“The challenge they confront year after year and particularly during wet periods is the water is all available at the same time,” said Mr. Swanson. “With the lack of ability to store it, it creates real big management problems. So historically, a lot of that water that could have been delivered has been released to the San Joaquin River as flood flows. So the purpose behind Temperance Flat is to recapture or to store some of the floodwaters and hold it longer in time on the San Joaquin River so it could be better integrated with the other local watersheds. That operation would be what the water districts in the Friant Division would take into account. They would reschedule their deliveries from Millerton Lake, they would store additional water supply, and they would coordinate it with their local suppliers to take better advantage of the surface water supplies.”
“There is also great opportunity to coordinate the operation of Temperance Flat with the greater South of Delta service area through the coordinated operation of storage in San Luis Reservoir and taking advantage of the California Aqueduct and the Cross Valley Canal to move water from the west side of the valley to the Friant Division, and the return of that would be delivered down the San Joaquin River to Mendota Pool, so it’s a very large reregulation facility within the San Joaquin Valley.”
The project was initially identified within the CalFed Record of Decision in the year 2000 as one of the five storage projects that would be jointly pursued by the Bureau of Reclamation and the Department of Water Resources. Reclamation began the feasibility study in 2002.
The first major external factor that impacted the project was the San Joaquin River Restoration Settlement, which fundamentally changed the management of water on the San Joaquin River. The reservoir project had to be set aside until the restoration settlement was adopted and the operations plan for implementing it was determined. The San Joaquin River Restoration Program was a priority action that would occur first, and then Temperance Flat would layer on top of that where the opportunities occur.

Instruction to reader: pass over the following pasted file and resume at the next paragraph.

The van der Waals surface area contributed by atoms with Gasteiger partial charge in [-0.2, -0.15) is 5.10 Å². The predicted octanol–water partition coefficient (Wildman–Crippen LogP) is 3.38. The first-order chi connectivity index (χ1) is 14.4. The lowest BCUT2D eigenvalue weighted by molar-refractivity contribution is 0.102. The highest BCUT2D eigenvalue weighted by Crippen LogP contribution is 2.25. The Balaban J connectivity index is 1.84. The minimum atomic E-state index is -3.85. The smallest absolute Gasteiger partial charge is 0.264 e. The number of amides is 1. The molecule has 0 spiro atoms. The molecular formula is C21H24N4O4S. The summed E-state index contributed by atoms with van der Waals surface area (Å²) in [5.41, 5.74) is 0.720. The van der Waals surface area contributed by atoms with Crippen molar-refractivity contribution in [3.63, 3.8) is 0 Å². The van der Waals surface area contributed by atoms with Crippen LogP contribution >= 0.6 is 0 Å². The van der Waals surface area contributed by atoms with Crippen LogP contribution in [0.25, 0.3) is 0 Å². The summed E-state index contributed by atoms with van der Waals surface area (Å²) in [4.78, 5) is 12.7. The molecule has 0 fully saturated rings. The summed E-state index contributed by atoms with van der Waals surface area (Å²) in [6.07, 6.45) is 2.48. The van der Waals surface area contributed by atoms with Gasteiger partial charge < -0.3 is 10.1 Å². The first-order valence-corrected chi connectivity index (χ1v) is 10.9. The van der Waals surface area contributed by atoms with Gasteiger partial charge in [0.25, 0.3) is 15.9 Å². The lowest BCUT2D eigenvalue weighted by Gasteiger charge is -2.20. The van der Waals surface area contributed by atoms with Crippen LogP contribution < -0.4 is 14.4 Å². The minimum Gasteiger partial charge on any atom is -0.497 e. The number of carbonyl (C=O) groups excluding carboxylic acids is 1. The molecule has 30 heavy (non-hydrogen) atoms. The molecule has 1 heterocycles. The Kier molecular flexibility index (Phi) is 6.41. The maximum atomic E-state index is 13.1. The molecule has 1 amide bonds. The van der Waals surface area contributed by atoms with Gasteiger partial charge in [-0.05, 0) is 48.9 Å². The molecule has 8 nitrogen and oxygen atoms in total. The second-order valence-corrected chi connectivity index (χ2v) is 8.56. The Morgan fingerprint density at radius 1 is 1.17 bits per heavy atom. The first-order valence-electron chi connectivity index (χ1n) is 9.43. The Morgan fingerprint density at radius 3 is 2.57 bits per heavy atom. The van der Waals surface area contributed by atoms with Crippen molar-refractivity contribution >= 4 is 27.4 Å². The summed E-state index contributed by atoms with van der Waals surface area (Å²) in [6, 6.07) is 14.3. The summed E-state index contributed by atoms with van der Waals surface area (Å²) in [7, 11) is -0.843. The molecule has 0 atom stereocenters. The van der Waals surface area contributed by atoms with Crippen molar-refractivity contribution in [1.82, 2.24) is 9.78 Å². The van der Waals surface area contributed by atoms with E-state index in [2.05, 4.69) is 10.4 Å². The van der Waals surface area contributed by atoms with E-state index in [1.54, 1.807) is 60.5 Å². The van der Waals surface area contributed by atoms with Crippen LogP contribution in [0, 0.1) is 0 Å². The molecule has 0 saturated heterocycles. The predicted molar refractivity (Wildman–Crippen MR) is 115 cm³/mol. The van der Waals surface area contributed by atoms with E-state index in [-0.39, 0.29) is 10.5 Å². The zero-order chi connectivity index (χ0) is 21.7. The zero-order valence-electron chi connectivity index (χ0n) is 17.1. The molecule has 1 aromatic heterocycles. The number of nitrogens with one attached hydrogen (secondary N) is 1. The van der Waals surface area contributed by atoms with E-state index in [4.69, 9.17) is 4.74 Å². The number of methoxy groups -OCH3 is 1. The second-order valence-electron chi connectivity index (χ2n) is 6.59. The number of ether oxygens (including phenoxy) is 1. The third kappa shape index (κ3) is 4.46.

After that process was complete, the Bureau of Reclamation was able to move forward and develop a draft feasibility report and EIS which was released for public review in 2014. However, that study only looked at the ability to capture and manage San Joaquin River supplies under existing operating practices and did not consider integration with local supplies or coordination with the south of Delta water use, so it was viewed by the water users in the region to be a narrow look at the opportunity but not really reflective of what they would like to do, said Mr. Swanson.
Also in 2014, SGMA was enacted and the region was in a very severe drought, so the attention of water users in the valley was elsewhere than the Temperance Flat project. In 2017, the San Joaquin Valley Water Infrastructure Authority formed and presented an application to the Water Commission for Temperance Flat; however, the authority did not have the membership that would allow it to implement the project, so it presented it as an example of what the opportunity could be to begin soliciting some of this regional support.